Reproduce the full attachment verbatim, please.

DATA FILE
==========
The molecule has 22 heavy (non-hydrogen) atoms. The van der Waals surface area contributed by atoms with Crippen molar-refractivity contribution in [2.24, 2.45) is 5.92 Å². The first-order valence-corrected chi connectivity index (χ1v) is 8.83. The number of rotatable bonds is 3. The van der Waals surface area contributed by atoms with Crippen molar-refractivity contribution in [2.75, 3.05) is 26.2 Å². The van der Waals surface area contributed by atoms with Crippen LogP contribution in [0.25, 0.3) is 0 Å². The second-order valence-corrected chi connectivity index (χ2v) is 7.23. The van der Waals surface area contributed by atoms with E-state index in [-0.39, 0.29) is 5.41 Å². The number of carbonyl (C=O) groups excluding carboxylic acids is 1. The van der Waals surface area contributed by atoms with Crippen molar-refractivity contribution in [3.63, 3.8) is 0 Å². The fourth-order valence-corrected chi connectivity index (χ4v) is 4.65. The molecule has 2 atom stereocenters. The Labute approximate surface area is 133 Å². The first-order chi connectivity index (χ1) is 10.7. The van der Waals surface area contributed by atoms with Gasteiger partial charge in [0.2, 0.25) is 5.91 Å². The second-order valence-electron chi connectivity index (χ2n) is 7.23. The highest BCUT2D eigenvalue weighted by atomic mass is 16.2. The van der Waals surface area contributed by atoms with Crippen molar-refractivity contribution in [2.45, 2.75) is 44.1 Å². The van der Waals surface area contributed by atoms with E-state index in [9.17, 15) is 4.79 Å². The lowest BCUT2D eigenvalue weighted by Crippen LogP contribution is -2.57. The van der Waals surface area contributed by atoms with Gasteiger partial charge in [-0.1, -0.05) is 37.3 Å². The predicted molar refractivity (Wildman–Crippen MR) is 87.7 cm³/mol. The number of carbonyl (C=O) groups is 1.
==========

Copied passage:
The molecule has 22 heavy (non-hydrogen) atoms. The van der Waals surface area contributed by atoms with Crippen molar-refractivity contribution in [2.24, 2.45) is 5.92 Å². The first-order valence-corrected chi connectivity index (χ1v) is 8.83. The number of rotatable bonds is 3. The van der Waals surface area contributed by atoms with Crippen molar-refractivity contribution in [2.75, 3.05) is 26.2 Å². The van der Waals surface area contributed by atoms with Crippen LogP contribution in [0.25, 0.3) is 0 Å². The second-order valence-corrected chi connectivity index (χ2v) is 7.23. The van der Waals surface area contributed by atoms with E-state index in [-0.39, 0.29) is 5.41 Å². The number of carbonyl (C=O) groups excluding carboxylic acids is 1. The van der Waals surface area contributed by atoms with Crippen molar-refractivity contribution in [3.63, 3.8) is 0 Å². The fourth-order valence-corrected chi connectivity index (χ4v) is 4.65. The molecule has 2 atom stereocenters. The Labute approximate surface area is 133 Å². The first-order chi connectivity index (χ1) is 10.7. The van der Waals surface area contributed by atoms with Gasteiger partial charge in [0.2, 0.25) is 5.91 Å². The second-order valence-electron chi connectivity index (χ2n) is 7.23. The highest BCUT2D eigenvalue weighted by atomic mass is 16.2. The van der Waals surface area contributed by atoms with Crippen molar-refractivity contribution in [2.45, 2.75) is 44.1 Å². The van der Waals surface area contributed by atoms with E-state index in [9.17, 15) is 4.79 Å². The lowest BCUT2D eigenvalue weighted by Crippen LogP contribution is -2.57. The van der Waals surface area contributed by atoms with Gasteiger partial charge in [-0.1, -0.05) is 37.3 Å². The predicted molar refractivity (Wildman–Crippen MR) is 87.7 cm³/mol. The number of carbonyl (C=O) groups is 1.